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One aspect of car ownership we all must consider is getting an annual motor insurance policy. A standard feature of compulsory car insurance is having an excess on the policy. This excess amount is the part that the policyholder will contribute to any claim made against the motor insurer.
For example, you have a bump in your motor vehicle, and the claim cost is £2000. If you have an excess on your policy of £500, you will pay this contribution towards the repair cost. This means you pay your excess of £500 first, with the motor insurer paying the remaining £1500 of the claim.
With an excess being a standard feature on your car insurance policy, it makes sense to consider motor excess protection to mitigate these potential costs.
Simply put, a Motor Excess Insurance policy can allow you to claim back the excess you have contributed towards a successful claim on your comprehensive motor insurance policy, subject to terms and conditions being met.
So, for example, if you have an accident in your vehicle and the estimated repair bill through your insurer is £3500, your motor insurer will ask you to pay your car excess contribution towards the bill. Let's say the policy excess amount is £750 between your compulsory and voluntary excess (more on those later).
This means that you will have to pay the £750 car excess set in your motor insurance first, with the car insurance picking up the rest of the bill, in this case, £2750.
However, if you have a car excess insurance policy for the £750 you have paid, you can send in your invoice and receipt and claim back your £750 against your motor part excess policy cover.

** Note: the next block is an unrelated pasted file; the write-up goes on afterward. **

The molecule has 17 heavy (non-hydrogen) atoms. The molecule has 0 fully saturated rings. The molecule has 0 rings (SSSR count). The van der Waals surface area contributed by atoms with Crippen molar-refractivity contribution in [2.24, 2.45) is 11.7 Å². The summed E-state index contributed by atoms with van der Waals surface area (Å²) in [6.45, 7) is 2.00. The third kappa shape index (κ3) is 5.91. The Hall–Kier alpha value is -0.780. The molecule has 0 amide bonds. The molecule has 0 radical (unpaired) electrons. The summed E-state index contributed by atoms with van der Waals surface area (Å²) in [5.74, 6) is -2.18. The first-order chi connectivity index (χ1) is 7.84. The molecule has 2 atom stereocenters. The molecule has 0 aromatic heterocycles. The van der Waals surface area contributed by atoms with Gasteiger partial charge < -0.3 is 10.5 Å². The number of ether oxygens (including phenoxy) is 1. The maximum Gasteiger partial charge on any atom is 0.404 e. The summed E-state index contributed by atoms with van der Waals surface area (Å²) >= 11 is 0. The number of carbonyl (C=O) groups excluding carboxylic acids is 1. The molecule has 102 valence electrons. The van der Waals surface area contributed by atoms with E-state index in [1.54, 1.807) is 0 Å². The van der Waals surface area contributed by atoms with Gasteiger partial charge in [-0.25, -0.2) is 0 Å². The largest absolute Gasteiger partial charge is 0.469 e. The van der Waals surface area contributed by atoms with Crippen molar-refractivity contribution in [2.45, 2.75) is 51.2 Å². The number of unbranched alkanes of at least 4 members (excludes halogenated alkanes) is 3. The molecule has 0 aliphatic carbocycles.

Your motor insurance company can ask you to pay for two types of excess on motor vehicles.
Increasing your voluntary excess can sometimes make a massive difference to your motor insurance premium cost. Even a small increase to provide a higher voluntary excess amount can save hundreds of pounds depending on driving history, age, claims history, etc.
After all, you are committing to pay the first part of any claim. This lowers your motor insurance companies' risk, which can, in turn, mean a lower annual premium.
So the temptation can be to have a high excess to reduce your annual motor insurance premium.
The downside is that higher excess charges mean you will have to pay more each time you make a claim on your motor insurance policy.
The other important thing to consider is that if you take our motor excess cover to protect against these charges on an insurance claim, you have to pay your excess on the motor insurance claim to claim it back.
Let's say you raise the voluntary excess to £750 and have a compulsory excess of £250, giving you an overall excess of £1000 on your motor insurance policy. If you have a claim following a minor accident, and the repair cost is only £800, your motor insurer will not pay out. This is because you have not exceeded the excess amount of your motor insurance.
In this instance, you would have to pay the £800 cost of the repair with no contribution from your motor insurer. As you have not claimed on your motor insurance and have not paid any excess charges, you cannot make a claim on your motor excess insurance policy.
Easy Gap can offer private motor excess insurance cover on the following types of vehicles:
Vehicle uses can include:
Examples include where you have a separate glass repair cover with your motor insurance. If you are charged an excess for glass claims, these cannot be claimed back on your motor excess insurance policy.